There are those teachers who demonstrate for their students all the time in piano lessons, and those others who don’t go near the instrument. I have studied with both types. Does a demonstration necessarily have to be a perfect model though, to be listened to reverentially and copied verbatim? Or might a teacher’s hands on the keyboard serve other purposes? To illustrate different ways of practising, or to give various suggestions as to how a phrase might be shaped, or indeed how not to do something?

In his interview with Frederic Gaussin for iplaythepiano.com Yevgeny Kissin reminisces about his teacher, Alice Kantor.

Mrs. Kantor never played herself during her lessons. She never voluntarily played piano, for me or her other students. In studio classes, she never demonstrated herself what she expected from us, simply because she didn’t want us to mimic her. Mrs. Kantor only used verbal cues. Her teaching was entirely passed on through speech. And everyone, every single student, kept their own demeanor, their particular manner. Regarding this last point, I knew – and I knew this even at the time – that this was not necessarily the case in other schools.

For me the term “demonstration” does not capture what’s really going on, it feels way too pretentious. I like to think of what I do at the piano in a lesson as an extension of speech, a soundtrack over what I am saying.

The Dangers of Copying

Have you noticed how listening to a recording of a great artist playing a piece you are learning can immediately change your own playing? The danger of listening to recordings is that you can easily end up copying without developing your own authentic ideas about the piece. I’ve seen it regularly – students who have listened to, and copied so many recordings they end up being literally spoiled for choice – incapable of finding their own voice or forming their own artistic impressions of the work they are learning.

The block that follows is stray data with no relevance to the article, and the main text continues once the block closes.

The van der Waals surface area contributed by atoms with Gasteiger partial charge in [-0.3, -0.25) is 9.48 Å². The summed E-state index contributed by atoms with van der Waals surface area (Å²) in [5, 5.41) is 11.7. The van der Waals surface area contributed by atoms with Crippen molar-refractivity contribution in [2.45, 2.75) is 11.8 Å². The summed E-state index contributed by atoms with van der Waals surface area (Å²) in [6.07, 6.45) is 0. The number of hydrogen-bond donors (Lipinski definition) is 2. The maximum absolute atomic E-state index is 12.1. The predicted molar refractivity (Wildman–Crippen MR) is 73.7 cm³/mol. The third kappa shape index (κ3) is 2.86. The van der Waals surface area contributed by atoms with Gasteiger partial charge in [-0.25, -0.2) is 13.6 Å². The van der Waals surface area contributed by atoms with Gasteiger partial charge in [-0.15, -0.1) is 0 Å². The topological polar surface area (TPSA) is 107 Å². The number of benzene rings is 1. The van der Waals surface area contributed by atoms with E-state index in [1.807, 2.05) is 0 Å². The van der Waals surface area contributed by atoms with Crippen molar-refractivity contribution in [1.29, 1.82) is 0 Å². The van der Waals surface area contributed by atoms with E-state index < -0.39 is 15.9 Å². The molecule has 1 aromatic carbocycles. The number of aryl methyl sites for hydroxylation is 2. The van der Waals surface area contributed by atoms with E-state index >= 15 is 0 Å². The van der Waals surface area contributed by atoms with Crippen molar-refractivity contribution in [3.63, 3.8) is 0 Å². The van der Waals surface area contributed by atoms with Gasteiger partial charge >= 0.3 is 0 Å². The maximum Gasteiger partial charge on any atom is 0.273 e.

There is one form of copying that I think is really wonderful. This is the type of demonstration we can make for ourselves when we work. Unless we have the right sound in our ear, we can struggle in our practice and end up frustrated. Ideally, we pause and hear the sounds we want to hear in our imagination before we connect with the keyboard. Sometimes, it really helps to strip it down a bit and use two hands to create a vivid sound picture of a passage we will eventually need to play with one hand.

The LH opening of Chopin’s second Prelude is a good example of this. How many of us have stopped after a few notes, dissatisfied with our results? We start again, only to be disappointed and disillusioned further.

The Ideal Demonstration

We would reach our goal much quicker and more directly if someone were there to deliver a perfect demonstration of the passage so that we could immediately emulate it. The good news is we can do this for ourselves – when we practise hands separately. If we made an arrangement that was technically far easier to manage, we could recreate the sound we are after with vastly reduced technical difficulty. I propose a two-handed version that would function as a crib, an aural role model for the one hand to aspire to.

I’ve come up with three possibilities for the opening phrase of this prelude. Experiment further and you are bound to generate more. Practise the crib in alternation with the original until they sound and feel identical (I’m assuming nobody would even consider doing this without some pedal).

All of which brings me nicely to another work of Chopin, one that students tend to practise all wrong – the so-called “Winter Wind”, op 25 no 11. Because the technical difficulty lies in the right hand, it’s easy to forget that without an incredible underpinning from the left hand the study is just not going to sound. What makes Chopin’s studies so great is the main technical difficulties often lie in the accompaniments, and op 25 no 11 is a supreme example of this.

I suggest beginning your work on this study by making a fabulous two-handed arrangement of the lower stave until you can make it sound amazing. Next, aim to recreate this soundscape with the left hand alone. Continue to refine the left hand tone poem using the two-handed model even as you begin the technical work on the right hand, and carry on chipping away at it regularly thereafter until it is memorised.

In performance, if your listening is directed to the left hand the paradox is you’ll hardly even need the right hand – a truth not lost on Artur Rubinstein. At the beginning of his career he admitted he got away with murder in this study by focussing the audience’s attention onto the left hand, not troubling too much about accuracy in the right hand. In later life he came clean – listen to his own account of the story.

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